IEBC probing Raila allegation of software hackWednesday August 09 2017
The Independent Electoral and Boundaries Commission (IEBC) says it will look into claims made by NASA presidential candidate Raila Odinga that its software was hacked on election day.
"As a commission we shall come up with a methodology to verify the allegations made on hacking," IEBC chairman Wafula Chebukati said in a briefing early Wednesday afternoon.
The agency also said it had received 28,000 form 34A's as at 9 a.m. this morning, adding that in case of any discrepancies between hard copy and electronic results, hard copy results signed by agents will be final.
The move come on the heels of the official opposition's rejection of the General Election results, with NASA claiming this morning that the polling agency's software was hacked to engineer favourable results for the incumbent administration.
In a press conference beamed to a countrywide audience, NASA frontrunner Raila Odinga alleged that cyber criminals had tampered with the Independent Electoral and Boundaries Commission's (IEBC) system of tallying and relaying election results.
"Hackers gained power to add or delete anything on the IEBC database...We are telling our people not to accept results, stay calm as we get deep into this," he said in the Wednesday morning address.
He also alluded to a link in the alleged systems hack to the murder of IEBC director of ICT Chris Msando just over a week ago. He however did not table any evidence of these links.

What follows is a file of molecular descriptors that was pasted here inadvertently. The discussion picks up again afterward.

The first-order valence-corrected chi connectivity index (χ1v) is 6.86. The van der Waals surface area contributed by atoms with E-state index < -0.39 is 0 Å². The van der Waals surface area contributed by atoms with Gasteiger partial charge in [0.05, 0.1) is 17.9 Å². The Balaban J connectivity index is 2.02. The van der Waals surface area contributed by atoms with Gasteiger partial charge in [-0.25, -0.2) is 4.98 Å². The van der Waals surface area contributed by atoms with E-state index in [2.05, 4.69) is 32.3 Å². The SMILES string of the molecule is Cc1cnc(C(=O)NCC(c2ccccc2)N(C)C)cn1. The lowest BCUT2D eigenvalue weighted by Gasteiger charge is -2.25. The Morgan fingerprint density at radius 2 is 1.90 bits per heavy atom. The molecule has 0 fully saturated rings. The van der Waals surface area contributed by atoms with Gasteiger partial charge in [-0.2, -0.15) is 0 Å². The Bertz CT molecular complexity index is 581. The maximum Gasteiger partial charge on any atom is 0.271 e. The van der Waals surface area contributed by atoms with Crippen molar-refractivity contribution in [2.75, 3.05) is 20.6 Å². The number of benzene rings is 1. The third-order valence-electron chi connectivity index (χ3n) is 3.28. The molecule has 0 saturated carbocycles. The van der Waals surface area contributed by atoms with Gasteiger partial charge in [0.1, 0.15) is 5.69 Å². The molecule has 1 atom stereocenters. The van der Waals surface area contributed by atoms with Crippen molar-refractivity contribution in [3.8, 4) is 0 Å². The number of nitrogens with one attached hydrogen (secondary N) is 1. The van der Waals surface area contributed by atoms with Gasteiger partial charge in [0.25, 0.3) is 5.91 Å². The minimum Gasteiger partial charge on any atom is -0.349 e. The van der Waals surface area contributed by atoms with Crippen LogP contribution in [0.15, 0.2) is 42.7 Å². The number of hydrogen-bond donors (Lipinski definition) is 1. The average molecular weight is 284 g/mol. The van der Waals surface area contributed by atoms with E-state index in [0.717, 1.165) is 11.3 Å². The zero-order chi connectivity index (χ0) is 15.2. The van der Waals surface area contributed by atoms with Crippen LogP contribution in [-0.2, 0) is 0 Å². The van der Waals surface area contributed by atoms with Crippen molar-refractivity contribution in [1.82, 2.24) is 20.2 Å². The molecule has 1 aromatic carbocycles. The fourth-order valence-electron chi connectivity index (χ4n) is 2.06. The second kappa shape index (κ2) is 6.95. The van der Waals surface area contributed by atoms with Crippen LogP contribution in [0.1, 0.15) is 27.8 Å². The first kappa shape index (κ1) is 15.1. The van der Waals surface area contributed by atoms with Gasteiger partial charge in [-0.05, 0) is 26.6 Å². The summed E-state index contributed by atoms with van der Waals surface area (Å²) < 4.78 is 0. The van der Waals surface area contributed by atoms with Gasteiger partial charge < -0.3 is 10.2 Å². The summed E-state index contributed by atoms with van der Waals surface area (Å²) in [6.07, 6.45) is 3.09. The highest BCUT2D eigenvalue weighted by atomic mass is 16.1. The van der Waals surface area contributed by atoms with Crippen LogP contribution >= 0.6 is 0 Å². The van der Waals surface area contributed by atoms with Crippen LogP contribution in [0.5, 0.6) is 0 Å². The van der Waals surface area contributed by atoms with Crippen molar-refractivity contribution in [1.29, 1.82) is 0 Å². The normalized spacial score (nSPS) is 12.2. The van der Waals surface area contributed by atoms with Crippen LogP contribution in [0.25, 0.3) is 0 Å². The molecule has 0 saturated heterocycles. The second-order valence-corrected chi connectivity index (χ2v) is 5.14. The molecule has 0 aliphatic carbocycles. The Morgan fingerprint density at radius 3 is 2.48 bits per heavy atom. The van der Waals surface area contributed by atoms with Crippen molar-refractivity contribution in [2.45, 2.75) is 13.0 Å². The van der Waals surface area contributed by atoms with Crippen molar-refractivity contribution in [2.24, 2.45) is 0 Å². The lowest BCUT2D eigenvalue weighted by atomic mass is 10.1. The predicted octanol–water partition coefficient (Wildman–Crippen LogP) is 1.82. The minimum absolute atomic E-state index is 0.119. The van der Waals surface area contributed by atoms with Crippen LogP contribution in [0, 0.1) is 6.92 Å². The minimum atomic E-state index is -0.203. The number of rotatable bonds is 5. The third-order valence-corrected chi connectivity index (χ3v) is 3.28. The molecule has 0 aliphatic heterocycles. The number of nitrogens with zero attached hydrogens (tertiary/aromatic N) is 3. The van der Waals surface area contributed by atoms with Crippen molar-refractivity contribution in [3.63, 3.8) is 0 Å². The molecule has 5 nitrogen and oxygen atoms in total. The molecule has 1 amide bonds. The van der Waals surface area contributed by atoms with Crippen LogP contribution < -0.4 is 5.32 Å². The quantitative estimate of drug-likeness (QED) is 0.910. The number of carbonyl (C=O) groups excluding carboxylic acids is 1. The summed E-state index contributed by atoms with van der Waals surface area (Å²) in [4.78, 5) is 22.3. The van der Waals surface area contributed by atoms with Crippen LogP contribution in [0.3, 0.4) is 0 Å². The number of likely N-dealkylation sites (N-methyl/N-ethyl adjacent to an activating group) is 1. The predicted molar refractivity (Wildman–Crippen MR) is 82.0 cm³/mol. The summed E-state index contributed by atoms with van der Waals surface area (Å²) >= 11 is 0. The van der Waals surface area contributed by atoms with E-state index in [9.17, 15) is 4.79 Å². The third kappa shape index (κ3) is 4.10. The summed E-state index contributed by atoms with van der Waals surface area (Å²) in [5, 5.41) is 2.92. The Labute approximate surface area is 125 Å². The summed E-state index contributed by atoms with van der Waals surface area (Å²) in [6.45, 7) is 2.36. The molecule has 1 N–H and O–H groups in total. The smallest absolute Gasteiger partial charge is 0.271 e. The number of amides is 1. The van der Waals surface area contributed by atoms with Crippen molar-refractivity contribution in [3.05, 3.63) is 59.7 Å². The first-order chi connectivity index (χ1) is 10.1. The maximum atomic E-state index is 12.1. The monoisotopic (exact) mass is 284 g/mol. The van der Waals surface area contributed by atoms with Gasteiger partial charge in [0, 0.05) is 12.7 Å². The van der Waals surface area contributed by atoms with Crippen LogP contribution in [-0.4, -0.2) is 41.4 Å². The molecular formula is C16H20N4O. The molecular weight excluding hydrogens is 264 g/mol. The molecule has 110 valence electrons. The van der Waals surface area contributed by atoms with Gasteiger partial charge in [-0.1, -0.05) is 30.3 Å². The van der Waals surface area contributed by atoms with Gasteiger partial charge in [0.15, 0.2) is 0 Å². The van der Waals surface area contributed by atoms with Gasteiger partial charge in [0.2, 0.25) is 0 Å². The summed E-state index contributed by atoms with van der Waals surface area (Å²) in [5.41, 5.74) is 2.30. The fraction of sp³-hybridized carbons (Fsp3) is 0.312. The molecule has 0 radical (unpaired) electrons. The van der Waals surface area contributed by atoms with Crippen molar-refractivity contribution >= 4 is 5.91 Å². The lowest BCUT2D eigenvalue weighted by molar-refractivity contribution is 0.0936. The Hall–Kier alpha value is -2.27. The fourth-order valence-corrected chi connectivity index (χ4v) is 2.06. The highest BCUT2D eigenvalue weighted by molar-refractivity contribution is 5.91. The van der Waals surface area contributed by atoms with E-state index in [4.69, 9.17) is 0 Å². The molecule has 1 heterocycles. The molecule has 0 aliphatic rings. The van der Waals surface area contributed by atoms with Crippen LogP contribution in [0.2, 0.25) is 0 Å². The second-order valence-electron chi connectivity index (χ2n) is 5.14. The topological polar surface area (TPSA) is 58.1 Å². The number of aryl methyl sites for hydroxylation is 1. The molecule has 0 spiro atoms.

NASA is claiming that the systems hitch has affected all results, included those for other seats including the gubernatorial, senatorial and other political races on the ballot.
"This attack on our democracy affected election results in all 47 counties", Mr Odinga said.
"Uhuru must go home, IEBC must be fully accountable," he added.
Mr Odinga was accompanied by his running mate Kalonzo Musyoka and Musalia Mudavadi.
The electoral agency yesterday expressed its satisfaction with the technology that identifies voters electronically.
“By large we have seen an orderly process despite a few hitches. But I would say technology worked like never before,” IEBC chief executive Ezra Chiloba said yesterday.
As voting drew to a close yesterday, Mr Mudavadi had expressed NASA's satisfaction with the process as at that point.
“We commend (election officials) for the good job so far... we also wish to commend security agencies for the professionalism displayed,” Mr Mudavadi said at a news conference about an hour before polls were due to close at 5pm.
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